Friday, November 2, 2007

No easy victory

What a long day!

We arrived at the hospital promptly at noon. Interviews were taken, noting all the proper information. Blood was drawn and four needles were inserted in the breast to inject a radioactive dye. I left during that procedure. The nurses were pleasant, professional and competent. Dr. Compagnoni arrived about 2:45pm and outlined what would happen in surgery. She thought somewhere between an hour and a half and two hours in surgery and about an hour in recovery would be sufficient.

They took Deb promptly at 3pm, and I started to read the book I brought, Playing for Pizza. Time passed and Deb's parents arrived to keep me company a bit after four. The receptionist advised that Deb was still in surgery, and that it had started at 3:45.

So we became a little concerned at six pm without any real word on the delay. Finally at about 7:10 Dr. Compagnoni met with us. She told us that the frozen section of the sentinel lymph node tested in surgery indicated the presence of some disease. Three other lymph nodes were removed and would be tested by the pathologist. The delay in the start of surgery was because a breathing tube was necessary and it took some time to get it in place.

If all four tissue samples had disease (cancer), then she and the oncologist, Dr. Weyburn, would have to decide what further treatment would be necessary. Perhaps more chemo or radiation. Or both! It will seem like an eternity until Wednesday.

Sentinel Lymph Node Dissection
One of the most talked about new surgical techniques in breast cancer is sentinel
lymph node dissection. This is an alternative to standard axillary lymph node dissection, and many women believe that it can spare them more invasive surgery and side effects. However, the sentinel node procedure is not appropriate for everyone. Recent research shows that even after the sentinel node procedure, more surgery may be necessary. It has its own limitations and drawbacks, and must be done by a surgeon who has significant experience with the technique.
The dictionary defines "sentinel" as a guard, watchdog, or protector. Likewise, the sentinal lymph node is the first node "standing guard" for your breast. In sentinel lymph node dissection, the surgeon looks for the very first lymph node that filters fluid draining away from the area of the breast that contained the breast cancer. If cancer cells are breaking away from the tumor and traveling away from your breast via the lymph system, the sentinel lymph node is more likely than other lymph nodes to contain cancer.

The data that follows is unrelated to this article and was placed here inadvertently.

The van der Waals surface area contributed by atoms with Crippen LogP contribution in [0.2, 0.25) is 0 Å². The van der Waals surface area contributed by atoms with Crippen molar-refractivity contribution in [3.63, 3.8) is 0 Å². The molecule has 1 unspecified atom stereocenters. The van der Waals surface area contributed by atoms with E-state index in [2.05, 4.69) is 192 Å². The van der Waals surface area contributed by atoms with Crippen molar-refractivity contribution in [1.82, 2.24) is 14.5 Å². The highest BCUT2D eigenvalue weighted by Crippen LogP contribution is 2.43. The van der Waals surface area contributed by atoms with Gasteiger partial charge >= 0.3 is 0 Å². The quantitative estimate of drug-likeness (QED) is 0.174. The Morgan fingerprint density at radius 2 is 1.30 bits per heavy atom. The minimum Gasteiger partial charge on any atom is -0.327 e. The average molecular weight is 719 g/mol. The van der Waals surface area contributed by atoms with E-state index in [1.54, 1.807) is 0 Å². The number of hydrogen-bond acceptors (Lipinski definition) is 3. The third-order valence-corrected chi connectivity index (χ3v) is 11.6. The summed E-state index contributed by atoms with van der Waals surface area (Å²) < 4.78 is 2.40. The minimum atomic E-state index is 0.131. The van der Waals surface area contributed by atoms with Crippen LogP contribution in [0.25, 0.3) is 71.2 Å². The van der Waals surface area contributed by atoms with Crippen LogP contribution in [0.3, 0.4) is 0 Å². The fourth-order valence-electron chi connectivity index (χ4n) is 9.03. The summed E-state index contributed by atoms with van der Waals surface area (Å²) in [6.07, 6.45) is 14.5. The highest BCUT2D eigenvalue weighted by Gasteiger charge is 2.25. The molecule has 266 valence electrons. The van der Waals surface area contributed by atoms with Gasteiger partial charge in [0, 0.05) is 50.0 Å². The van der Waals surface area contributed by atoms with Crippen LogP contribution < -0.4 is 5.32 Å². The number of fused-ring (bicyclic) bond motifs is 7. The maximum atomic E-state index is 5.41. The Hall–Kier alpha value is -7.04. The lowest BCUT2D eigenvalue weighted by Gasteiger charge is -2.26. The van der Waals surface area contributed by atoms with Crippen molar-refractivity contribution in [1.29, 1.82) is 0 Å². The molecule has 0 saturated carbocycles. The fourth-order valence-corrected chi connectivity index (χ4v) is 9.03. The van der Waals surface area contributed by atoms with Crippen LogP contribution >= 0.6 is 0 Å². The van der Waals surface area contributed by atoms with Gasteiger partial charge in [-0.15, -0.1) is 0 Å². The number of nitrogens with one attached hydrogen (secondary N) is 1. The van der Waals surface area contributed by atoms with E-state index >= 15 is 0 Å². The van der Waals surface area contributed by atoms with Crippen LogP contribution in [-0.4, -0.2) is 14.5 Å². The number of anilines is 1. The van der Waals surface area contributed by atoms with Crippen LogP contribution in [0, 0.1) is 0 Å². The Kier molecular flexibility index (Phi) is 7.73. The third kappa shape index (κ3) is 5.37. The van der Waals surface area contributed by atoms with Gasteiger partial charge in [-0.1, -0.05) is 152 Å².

The idea behind sentinel node dissection is this: Instead of removing ten or more lymph nodes and analyzing all of them to look for cancer, remove only the one node that is most likely to have it. If this node is clean, chances are the other nodes have not been affected. In reality, the surgeon usually removes a cluster of two or three nodes—the sentinel node and those closest to it.
Strategic removal of just one or a few key underarm nodes can accurately assess overall lymph node status in women who have relatively small breast cancers (no more than two centimeters) and who have lymph nodes that don't feel abnormal before surgery. Studies have shown that after almost five years, women who had just the sentinel node removed were as likely to be alive and free of cancer as women who had more lymph nodes removed. Longer follow-up will help us better understand the long-term pros and cons of sentinel lymph node dissection



Wednesday, the drain will be removed and she can take a shower. The stitches will dissolve automatically. We will have the results of the pathologist's findings.

We got to see her about 8:30pm. Deb was pale, cold to the touch and got sick after a couple of bites of jello.

Her mom and dad stayed for a few minutes more as I left to come home.

Deb is in room 746. I don't know now if she will be home tomorrow or not. It depends on how she feels.

This isn't necessarily bad news, as we will know more on Wednesday. There is a good chance, according to Dr. Compagnoni, that the other three samples will not have evidence of cancer.

So we thank God that Deb made it through surgery.


Please say a prayer for our friend John Beebe. John is in the hospital with the diagnosis still to come, but artery blockage is mentioned.

I updated this at 3am the first time. Now it's 8:47 am and Virginia at the nursing station just told me Deb is eating breakfast and feeling much better this morning. Woopee!!



Dan



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